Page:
Flaws and Failures are Not Fatal or Final

The following is an excerpt from J. I. Packer’s classic Knowing God, 1973, InterVarsity Press.

Fred: Packer presents this as an insight into how the wisdom of God orders human lives, yet as I read it, I was encouraged by a very ordinary man whose flaws and failures did not disqualify him from service, but were overcome by the power of God at work in his life that made him a new man. 

 Abraham was capable of repeated shabby deceptions which actually endangered his wife’s chastity (Gen 12:10-20). Plainly, then, he was by nature a man of little moral courage, altogether too anxious about his own personal security (Gen 12:12-13; 20:11). Also, he was vulnerable to pressure; at his wife’s insistence he fathered a child upon her maid, Hagar, and when Sarai reacted to Hagar’s pride in her pregnancy with hysterical recriminations he let Sarai drive Hagar out of the house (Gen 16:5-6).

Plainly, then, Abraham was not by nature a man of strong principle, and his sense of responsibility was somewhat deficient. But God in wisdom dealt with this easygoing, unheroic figure to such good effect that not merely did he faithfully fulfill his appointed role on the stage of church history, as pioneer occupant of Canaan, first recipient of God’s covenant (Gen 18:17), and father of Isaac, the miracle child; he also became a new man.

What Abraham needed most of all was to learn the practice of living in God’s presence, seeing all life in relation to him, and looking to him, and him alone, as Commander, Defender and Rewarder. This was the great lesson which God in wisdom concentrated on teaching him. “Do not be afraid, Abram. I am your shield, your very great reward” (Gen 15:1). “I am God Almighty; walk before me and be blameless [single-eyed and sincere]” (Gen 17:1). Again and again God confronted Abraham with himself, and so led Abraham to the point where his heart could say, with the psalmist, “Whom have I in heaven but you? And earth has nothing I desire besides you… God is the strength of my heart and my portion forever” (Ps 73:25-26). And as the story proceeds, we see in Abraham’s life the results of his learning this lesson. The old weaknesses still sometimes reappear, but alongside there emerges a new nobility and independence, the outworking of Abraham’s developed habit of walking with God, resting in his revealed will, relying on him, waiting for him, bowing to his providence, obeying him even when he commands something odd and unconventional. From being a man of the world, Abraham becomes a man of God.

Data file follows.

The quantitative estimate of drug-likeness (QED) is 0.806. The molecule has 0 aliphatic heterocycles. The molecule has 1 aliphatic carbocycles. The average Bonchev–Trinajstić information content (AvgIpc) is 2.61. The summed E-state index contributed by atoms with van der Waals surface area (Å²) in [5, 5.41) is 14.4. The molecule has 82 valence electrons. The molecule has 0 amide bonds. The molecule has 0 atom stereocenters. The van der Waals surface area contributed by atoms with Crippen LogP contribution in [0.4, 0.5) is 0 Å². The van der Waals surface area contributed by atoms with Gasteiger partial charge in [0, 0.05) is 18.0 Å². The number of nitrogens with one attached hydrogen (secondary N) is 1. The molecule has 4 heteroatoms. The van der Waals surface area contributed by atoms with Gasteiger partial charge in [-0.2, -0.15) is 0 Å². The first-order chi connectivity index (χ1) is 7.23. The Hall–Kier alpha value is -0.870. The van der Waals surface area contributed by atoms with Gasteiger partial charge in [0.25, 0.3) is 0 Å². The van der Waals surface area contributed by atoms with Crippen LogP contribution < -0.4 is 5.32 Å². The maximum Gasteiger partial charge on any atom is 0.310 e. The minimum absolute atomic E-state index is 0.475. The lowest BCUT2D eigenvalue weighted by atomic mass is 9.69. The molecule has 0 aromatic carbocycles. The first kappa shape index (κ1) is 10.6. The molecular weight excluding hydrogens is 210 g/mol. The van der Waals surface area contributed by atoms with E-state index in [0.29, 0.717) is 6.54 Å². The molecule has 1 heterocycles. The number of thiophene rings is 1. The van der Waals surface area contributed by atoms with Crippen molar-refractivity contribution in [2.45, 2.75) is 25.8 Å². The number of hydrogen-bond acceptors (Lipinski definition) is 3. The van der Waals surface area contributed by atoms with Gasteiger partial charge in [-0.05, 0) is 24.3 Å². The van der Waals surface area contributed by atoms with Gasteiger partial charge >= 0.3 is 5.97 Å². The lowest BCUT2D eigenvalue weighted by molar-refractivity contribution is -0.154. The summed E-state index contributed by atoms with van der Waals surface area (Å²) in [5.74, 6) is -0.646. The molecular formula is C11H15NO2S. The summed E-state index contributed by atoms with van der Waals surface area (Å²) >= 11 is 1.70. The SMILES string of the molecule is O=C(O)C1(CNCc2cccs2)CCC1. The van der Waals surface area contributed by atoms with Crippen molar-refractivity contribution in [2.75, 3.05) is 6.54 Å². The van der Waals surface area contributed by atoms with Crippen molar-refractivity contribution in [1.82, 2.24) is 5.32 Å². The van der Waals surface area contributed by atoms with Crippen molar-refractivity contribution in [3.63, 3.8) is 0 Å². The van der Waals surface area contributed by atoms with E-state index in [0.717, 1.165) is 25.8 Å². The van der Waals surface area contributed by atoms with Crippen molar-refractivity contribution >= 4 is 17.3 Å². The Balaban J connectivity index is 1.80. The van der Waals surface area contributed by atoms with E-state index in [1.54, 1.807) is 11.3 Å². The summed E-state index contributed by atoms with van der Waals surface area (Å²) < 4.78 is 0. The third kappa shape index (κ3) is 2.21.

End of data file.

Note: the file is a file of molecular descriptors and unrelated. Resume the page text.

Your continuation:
Thus, as he responds to God’s call, leaves home, and travels through the land which his descendants are to possess (Gen 12:7) —though not he himself, note: Abraham never possessed any more of Canaan than a grave (Gen 25:9-10)—we observe in him a new meekness, as he declines to claim his due precedence over his nephew Lot (13:8-9). We see also a new courage, as he sets off with a mere three hundred men to rescue Lot from the combined forces of four kings (14:14-15). We see a new dignity, as he deprecates keeping the recaptured booty, lest it should seem to have been the king of Sodom, rather than God most high, who made him rich (14:22-23). We see a new patience, as he waits a quarter of a century, from the age of seventy-five to one hundred, for the birth of his promised heir (12:4; 21:5). We see him becoming a man of prayer, an importunate intercessor burdened with a sense of responsibility before God for others’ welfare (18:23-32). We see him at the end so utterly devoted to God’s will, and so confident that God knows what he is doing, that he is willing at God’s command to kill his own son, the heir for whose birth he waited so long (chap. 22). How wisely God had taught him his lesson! And how well Abraham had learned it!

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